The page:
Dissertation Index

Author: McDonnell, Cari E

Title: Genre in Context: the Musical in Classical Hollywood

Institution: The University of Texas at Austin

Begun: August 2012

Completed: August 2015


Though no single history of the Hollywood musical exists as such, a historical narrative nevertheless emerges from the extensive body of scholarly work on the genre. Most studies of the American film musical have used as texts a limited canon of films. Though these studies have illuminated many stylistic and critical constructs at work in the film musical, they have also presented an incomplete picture of the historical development of the musical in classical Hollywood. We need to contextualize our critical understanding of the American film musical by broadening the scope of films we study and by investigating the cultural and industrial circumstances in which these films were produced. The purpose of this study, then, is twofold: I offer a historical context in which to conduct critical examinations of the Hollywood film musical, and I provide examples of how this historical understanding can inform further investigations of the genre.

By far the most attention in the literature is given to MGM musicals, particularly those produced by the Freed unit in the 1940s and 1950s, with RKO’s Astaire-Rogers films in the 1930s trailing not far behind. Yet almost every other Hollywood studio, whether major, minor, or independent, made cycles of musicals during the studio era. Paramount Pictures, through its Bing Crosby and Bob Hope Road films, provides a significant contrast to the MGM Freed unit among the large studios in the prosperous 1940s, while Walt Disney Productions, through its animated musicals in the 1950s, offers a rare example among independent studios during the dismantling of the studio system. Taken together, these two case studies present a cross-section of production and reception practices through the height of the classical Hollywood era and into the immediate post-classical period. I will use these two prominent cycles of film musicals to examine the dynamic relationship that existed between the industrial and cultural conditions of the entertainment industry and the film musical\'s aesthetic style and content. This study will work alongside the existing literature to create a more complete and historically grounded understanding of the American film musical in the classical Hollywood era.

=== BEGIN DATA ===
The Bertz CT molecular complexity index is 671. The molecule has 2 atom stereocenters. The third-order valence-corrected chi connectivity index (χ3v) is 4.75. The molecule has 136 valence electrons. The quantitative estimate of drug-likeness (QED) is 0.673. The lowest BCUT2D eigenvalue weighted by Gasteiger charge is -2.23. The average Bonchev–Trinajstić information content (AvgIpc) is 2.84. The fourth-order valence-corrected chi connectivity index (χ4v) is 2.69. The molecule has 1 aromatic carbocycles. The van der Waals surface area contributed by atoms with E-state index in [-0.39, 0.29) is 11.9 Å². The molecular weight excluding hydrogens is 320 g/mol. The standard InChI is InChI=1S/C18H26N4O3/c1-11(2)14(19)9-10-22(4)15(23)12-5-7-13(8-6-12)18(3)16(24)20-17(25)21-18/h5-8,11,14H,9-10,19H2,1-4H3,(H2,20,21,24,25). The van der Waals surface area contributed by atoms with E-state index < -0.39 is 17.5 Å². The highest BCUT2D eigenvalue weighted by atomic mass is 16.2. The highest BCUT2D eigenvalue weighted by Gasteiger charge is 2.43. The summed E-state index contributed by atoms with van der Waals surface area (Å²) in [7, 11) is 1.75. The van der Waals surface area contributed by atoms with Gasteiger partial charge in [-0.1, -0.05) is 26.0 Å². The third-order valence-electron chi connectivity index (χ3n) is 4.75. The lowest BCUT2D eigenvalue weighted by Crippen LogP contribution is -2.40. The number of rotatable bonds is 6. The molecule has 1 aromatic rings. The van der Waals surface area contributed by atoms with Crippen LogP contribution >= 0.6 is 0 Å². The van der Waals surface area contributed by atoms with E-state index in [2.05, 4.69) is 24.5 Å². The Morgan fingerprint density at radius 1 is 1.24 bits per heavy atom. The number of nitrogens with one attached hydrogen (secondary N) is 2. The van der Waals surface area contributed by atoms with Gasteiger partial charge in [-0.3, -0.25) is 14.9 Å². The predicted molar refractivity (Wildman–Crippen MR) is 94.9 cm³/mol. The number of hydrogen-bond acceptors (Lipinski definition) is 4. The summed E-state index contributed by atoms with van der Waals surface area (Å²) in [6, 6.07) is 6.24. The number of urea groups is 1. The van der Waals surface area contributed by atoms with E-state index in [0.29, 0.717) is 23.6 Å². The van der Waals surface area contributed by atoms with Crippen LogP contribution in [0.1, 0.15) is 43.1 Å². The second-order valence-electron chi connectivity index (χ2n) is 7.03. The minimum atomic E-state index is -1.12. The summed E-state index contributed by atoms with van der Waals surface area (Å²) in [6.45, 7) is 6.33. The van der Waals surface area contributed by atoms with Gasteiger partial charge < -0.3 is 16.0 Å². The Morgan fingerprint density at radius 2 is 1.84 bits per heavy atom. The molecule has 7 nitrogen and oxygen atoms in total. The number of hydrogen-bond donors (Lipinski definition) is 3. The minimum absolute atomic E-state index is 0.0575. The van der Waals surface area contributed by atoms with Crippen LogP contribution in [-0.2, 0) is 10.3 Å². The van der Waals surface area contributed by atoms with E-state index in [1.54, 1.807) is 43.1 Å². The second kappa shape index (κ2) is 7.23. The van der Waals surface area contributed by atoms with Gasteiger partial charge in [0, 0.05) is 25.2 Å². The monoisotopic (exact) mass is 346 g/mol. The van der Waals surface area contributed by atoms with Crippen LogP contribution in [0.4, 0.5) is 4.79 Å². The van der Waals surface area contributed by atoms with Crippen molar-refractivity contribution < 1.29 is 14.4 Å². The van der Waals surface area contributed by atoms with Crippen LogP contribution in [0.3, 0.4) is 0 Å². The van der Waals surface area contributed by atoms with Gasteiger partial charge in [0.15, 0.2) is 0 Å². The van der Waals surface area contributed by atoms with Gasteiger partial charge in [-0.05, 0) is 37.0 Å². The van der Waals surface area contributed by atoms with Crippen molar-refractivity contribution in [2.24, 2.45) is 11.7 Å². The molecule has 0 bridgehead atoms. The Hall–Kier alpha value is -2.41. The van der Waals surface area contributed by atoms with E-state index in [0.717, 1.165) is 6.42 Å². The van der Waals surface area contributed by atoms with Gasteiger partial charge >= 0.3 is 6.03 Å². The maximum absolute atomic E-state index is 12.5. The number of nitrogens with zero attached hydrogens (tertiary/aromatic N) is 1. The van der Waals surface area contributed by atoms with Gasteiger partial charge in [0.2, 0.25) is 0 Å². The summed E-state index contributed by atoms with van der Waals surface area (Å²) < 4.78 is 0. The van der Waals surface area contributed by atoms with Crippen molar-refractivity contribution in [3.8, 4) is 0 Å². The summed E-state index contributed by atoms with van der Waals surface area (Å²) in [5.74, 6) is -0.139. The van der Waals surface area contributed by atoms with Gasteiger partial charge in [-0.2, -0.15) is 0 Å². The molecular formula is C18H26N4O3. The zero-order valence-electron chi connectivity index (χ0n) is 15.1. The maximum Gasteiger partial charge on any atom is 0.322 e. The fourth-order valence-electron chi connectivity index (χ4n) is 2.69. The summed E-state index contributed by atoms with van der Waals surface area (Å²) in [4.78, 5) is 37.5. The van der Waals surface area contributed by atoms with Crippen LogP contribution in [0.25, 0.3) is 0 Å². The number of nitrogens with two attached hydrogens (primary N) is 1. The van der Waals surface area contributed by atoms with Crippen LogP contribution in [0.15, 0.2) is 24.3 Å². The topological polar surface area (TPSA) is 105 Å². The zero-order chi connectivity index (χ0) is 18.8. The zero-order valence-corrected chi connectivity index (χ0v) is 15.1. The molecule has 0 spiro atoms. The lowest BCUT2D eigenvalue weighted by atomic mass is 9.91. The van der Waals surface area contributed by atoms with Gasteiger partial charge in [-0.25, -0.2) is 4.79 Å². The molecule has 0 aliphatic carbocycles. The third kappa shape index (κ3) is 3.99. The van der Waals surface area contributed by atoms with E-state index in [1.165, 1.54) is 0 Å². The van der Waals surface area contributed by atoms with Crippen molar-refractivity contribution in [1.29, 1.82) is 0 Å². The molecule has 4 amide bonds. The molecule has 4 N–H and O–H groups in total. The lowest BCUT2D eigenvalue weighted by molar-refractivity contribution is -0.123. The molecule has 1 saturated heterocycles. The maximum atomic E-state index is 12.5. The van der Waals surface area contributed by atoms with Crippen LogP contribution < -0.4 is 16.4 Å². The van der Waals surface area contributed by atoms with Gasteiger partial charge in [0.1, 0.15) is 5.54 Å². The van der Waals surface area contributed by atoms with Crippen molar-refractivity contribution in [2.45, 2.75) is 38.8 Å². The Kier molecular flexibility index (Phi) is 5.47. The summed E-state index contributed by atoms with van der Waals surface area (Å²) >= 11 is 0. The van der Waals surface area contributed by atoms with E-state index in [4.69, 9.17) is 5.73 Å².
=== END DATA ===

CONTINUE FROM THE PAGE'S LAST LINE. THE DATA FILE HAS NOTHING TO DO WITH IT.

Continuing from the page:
Keywords: film music, musical, genre, 1940s, 1950s, disney, bing crosby, radio, hollywood, popular music


Chapter 1: Genre and the Classical Hollywood Film Musical
A Problematic Narrative
Defining Genre: Theory and History
Defining the Film Musical as a Genre: (1) Differing Views
Defining the Film Musical as a Genre: (2) Privileging Integration
Decentering the Integrated Musical
Expanding the Canon: Singing Cowboy Films
Looking Ahead

Chapter 2: The Vaudeville Aesthetic, Star Performance, and Reflexivity in Paramount’s Road Films
Introduction: “Well, here we are, off on another Road!”
Vaudeville Roots: “I feel like I’m back in vaudeville”
Star Performance: “We run the gamut! We sing, we dance, we recite and then—you do your specialty”
Reflexivity: “You mean they missed my song?”

Chapter 3: Romantic Coupling and Representation in Paramount’s Road Films
Introduction: “They could’ve thought of another way to get us here”
Gender and Romantic Coupling: “What’s the matter, gal? Want another chorus?”
Nationalism and Exoticism: “I’m just an average, all-around, all-American boy with an excess of charm”
Camp Readings of the Road Films: “I don’t care where I’m going just as long as I’m with you”

Chapter 4: Media Conglomeration and Disney’s Animated Features in the 1950s
Disney Tunes and the Cinderella Year
Alice and Peter in TV Land
Lady and the Beauty of Cross-Promotion

Chapter 5: Musical Performance in Disney’s Animated Features in the 1950s
So This Is Not a Love Duet
You Can Fly, But You Can’t Sing
The Thingamabob That Does the Job Is the Offscreen Chorus




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